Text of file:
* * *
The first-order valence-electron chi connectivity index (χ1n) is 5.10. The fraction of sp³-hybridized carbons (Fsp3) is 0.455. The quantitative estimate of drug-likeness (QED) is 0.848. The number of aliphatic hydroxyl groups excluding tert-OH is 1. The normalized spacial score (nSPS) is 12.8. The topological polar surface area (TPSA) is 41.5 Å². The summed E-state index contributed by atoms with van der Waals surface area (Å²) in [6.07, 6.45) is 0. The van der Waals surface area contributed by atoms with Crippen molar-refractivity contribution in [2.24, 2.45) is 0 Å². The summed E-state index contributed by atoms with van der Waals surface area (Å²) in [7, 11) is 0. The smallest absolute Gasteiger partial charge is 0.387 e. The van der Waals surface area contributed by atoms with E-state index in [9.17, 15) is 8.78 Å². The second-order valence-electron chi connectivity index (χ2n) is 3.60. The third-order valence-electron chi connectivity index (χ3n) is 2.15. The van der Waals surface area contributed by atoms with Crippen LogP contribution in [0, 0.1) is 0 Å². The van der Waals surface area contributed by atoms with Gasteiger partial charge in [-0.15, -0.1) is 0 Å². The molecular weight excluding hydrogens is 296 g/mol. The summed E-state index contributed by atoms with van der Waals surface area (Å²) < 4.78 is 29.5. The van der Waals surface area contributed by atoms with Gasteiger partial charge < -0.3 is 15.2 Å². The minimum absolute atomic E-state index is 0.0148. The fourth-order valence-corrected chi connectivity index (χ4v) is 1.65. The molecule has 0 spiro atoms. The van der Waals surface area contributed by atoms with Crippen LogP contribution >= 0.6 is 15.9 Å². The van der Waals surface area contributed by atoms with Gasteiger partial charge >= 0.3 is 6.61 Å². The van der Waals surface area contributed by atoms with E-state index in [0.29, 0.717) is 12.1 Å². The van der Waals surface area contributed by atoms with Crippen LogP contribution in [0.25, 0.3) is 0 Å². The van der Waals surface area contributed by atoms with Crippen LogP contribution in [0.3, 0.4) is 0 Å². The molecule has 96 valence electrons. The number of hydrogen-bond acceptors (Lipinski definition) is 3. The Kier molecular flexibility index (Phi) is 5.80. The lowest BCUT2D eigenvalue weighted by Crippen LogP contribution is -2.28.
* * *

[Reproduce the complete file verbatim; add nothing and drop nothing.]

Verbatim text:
The first-order valence-electron chi connectivity index (χ1n) is 5.10. The fraction of sp³-hybridized carbons (Fsp3) is 0.455. The quantitative estimate of drug-likeness (QED) is 0.848. The number of aliphatic hydroxyl groups excluding tert-OH is 1. The normalized spacial score (nSPS) is 12.8. The topological polar surface area (TPSA) is 41.5 Å². The summed E-state index contributed by atoms with van der Waals surface area (Å²) in [6.07, 6.45) is 0. The van der Waals surface area contributed by atoms with Crippen molar-refractivity contribution in [2.24, 2.45) is 0 Å². The summed E-state index contributed by atoms with van der Waals surface area (Å²) in [7, 11) is 0. The smallest absolute Gasteiger partial charge is 0.387 e. The van der Waals surface area contributed by atoms with E-state index in [9.17, 15) is 8.78 Å². The second-order valence-electron chi connectivity index (χ2n) is 3.60. The third-order valence-electron chi connectivity index (χ3n) is 2.15. The van der Waals surface area contributed by atoms with Crippen LogP contribution in [0, 0.1) is 0 Å². The van der Waals surface area contributed by atoms with Gasteiger partial charge in [-0.15, -0.1) is 0 Å². The molecular weight excluding hydrogens is 296 g/mol. The summed E-state index contributed by atoms with van der Waals surface area (Å²) < 4.78 is 29.5. The van der Waals surface area contributed by atoms with Gasteiger partial charge < -0.3 is 15.2 Å². The minimum absolute atomic E-state index is 0.0148. The fourth-order valence-corrected chi connectivity index (χ4v) is 1.65. The molecule has 0 spiro atoms. The van der Waals surface area contributed by atoms with Crippen LogP contribution >= 0.6 is 15.9 Å². The van der Waals surface area contributed by atoms with Gasteiger partial charge >= 0.3 is 6.61 Å². The van der Waals surface area contributed by atoms with E-state index in [0.29, 0.717) is 12.1 Å². The van der Waals surface area contributed by atoms with Crippen LogP contribution in [0.25, 0.3) is 0 Å². The van der Waals surface area contributed by atoms with Crippen LogP contribution in [0.3, 0.4) is 0 Å². The molecule has 96 valence electrons. The number of hydrogen-bond acceptors (Lipinski definition) is 3. The Kier molecular flexibility index (Phi) is 5.80. The lowest BCUT2D eigenvalue weighted by Crippen LogP contribution is -2.28.